The Black Business Council (BBC) said on Monday that it notes with serious concern events that culminated in the placing of the troubled VBS Mutual Bank (VBS) into curatorship by the South African Reserve Bank (SARB), and that it was engaging all relevant stakeholders to find an amicable solution.
Kganyago said that VBS experienced increasing liquidity challenges over the last 18 months emanating from a failure of the board of directors and executive management to manage the bank’s rapid growth and its funding and liquidity position.
This had resulted in VBS being placed under intense regulatory scrutiny.
BBC chief executive, Kganki Matabane, said that they were concerned about the details of the circumstances leading to this unfortunate curatorship of VBS Bank.
“BBC remains ‘deeply concerned’ because the SARB and National Treasury did not take the BBC into confidence on the matter affecting a black bank,” Matabane said.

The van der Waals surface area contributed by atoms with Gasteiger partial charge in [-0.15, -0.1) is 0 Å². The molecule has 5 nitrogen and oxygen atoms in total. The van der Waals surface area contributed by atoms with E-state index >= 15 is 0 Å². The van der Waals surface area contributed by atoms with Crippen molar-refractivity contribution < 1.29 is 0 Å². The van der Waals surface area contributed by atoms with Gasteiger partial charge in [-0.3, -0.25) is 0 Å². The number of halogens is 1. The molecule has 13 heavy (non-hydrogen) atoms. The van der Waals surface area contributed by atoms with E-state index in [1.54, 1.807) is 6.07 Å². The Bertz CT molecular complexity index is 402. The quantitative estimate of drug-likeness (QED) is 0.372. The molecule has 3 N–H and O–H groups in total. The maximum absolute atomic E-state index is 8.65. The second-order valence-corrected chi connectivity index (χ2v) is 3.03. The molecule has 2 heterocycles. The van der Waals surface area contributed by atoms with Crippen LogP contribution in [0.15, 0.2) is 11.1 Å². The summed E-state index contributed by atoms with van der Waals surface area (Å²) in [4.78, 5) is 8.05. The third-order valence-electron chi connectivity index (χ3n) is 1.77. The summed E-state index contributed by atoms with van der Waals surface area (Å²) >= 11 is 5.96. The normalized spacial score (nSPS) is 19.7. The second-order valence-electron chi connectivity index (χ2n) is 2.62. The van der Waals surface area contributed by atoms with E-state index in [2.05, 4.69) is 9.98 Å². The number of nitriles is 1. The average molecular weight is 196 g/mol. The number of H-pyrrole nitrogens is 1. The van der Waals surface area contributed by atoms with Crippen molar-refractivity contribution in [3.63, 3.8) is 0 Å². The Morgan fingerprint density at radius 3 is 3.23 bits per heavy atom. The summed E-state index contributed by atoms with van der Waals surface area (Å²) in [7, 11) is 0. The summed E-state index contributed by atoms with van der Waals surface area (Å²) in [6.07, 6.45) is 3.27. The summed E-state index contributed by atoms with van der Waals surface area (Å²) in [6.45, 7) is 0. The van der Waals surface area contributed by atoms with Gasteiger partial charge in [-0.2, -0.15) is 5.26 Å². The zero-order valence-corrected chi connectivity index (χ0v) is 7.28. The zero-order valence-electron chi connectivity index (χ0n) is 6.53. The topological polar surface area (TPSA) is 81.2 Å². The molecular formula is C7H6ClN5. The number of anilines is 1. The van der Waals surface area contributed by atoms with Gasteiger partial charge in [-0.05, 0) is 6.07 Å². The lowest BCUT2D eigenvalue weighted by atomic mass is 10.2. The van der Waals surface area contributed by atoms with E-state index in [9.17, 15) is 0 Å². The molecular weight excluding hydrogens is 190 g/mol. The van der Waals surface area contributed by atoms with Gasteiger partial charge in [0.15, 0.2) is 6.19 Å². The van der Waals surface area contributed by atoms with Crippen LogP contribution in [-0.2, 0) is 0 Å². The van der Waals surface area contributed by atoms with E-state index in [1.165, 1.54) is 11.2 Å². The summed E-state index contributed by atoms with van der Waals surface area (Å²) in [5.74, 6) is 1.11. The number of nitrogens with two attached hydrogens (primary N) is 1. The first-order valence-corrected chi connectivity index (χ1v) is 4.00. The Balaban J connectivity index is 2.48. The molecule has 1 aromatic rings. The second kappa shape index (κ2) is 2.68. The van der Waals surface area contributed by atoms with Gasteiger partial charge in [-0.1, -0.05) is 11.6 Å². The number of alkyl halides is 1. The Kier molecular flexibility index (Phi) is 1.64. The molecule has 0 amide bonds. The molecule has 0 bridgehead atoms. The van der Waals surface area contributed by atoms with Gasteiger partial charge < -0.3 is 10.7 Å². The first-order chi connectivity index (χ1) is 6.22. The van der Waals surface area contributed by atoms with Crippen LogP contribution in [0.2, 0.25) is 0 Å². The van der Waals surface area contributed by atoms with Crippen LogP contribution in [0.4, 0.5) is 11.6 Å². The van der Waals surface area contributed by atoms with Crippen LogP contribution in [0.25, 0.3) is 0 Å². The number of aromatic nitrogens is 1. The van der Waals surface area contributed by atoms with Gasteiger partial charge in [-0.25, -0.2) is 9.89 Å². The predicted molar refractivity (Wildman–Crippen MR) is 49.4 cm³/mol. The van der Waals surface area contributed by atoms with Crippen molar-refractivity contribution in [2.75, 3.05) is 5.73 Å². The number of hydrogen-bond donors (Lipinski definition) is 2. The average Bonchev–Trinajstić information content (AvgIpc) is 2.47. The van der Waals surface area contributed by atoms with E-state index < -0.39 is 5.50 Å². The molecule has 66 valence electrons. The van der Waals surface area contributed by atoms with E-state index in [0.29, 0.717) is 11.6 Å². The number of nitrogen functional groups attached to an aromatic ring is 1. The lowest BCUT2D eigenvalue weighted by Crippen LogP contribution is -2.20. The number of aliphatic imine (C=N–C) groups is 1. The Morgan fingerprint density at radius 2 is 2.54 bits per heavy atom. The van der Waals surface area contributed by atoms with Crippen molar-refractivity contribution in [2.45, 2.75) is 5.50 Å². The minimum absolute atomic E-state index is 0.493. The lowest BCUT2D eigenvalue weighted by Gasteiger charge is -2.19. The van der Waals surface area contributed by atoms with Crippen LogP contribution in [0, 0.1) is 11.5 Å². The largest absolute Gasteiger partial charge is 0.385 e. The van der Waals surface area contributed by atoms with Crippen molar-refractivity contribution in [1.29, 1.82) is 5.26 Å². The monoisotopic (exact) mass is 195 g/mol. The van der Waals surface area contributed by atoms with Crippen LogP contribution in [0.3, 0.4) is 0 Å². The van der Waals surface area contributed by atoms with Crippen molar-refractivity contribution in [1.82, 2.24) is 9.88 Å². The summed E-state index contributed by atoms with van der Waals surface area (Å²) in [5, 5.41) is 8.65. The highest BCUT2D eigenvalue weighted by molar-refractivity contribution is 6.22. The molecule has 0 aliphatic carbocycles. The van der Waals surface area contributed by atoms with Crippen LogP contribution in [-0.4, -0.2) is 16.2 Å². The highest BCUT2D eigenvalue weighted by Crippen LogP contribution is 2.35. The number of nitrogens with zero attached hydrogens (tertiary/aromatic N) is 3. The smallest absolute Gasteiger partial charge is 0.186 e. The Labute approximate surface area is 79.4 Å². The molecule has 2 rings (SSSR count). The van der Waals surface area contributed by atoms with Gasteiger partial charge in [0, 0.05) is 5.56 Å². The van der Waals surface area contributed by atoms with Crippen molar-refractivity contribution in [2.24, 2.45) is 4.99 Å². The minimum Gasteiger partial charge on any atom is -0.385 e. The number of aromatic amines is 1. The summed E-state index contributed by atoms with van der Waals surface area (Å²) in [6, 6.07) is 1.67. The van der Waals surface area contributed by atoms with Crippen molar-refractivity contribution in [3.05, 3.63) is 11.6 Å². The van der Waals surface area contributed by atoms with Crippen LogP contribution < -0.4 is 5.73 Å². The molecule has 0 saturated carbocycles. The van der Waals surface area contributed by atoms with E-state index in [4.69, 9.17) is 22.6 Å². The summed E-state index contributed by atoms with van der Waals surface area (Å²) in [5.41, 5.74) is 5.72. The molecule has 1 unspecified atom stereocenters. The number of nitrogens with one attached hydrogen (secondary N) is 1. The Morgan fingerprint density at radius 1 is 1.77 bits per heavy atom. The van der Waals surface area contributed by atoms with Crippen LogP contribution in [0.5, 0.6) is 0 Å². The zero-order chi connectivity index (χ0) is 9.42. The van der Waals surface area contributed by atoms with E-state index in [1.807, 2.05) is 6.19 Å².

“The BBC is currently engaging with all affected parties; National Treasury, VBS and the SARB in order to find possible amicable solutions for VBS.”
Kganyago said it was highly risky for the bank to take sizeable municipal deposits that were short-term and lend them out long-term. Kganyago dismissed rumours that the bank was being “punished” because it was black-owned, saying all banks were equally monitored.
Section 7 of the Municipal Finance Management Act (MFMA) stated that a municipality may not open a bank account with an institution not registered in terms of the Banks Act, and mutual banks, such as VBS, were not registered in terms of the Act.
The bank shot to prominence in 2016 when it lent former president Jacob Zuma R7.8 million to reimburse the state for the non-security upgrades made to his private homestead in Nkandla in KwaZulu-Natal.
– African News Agency (ANA)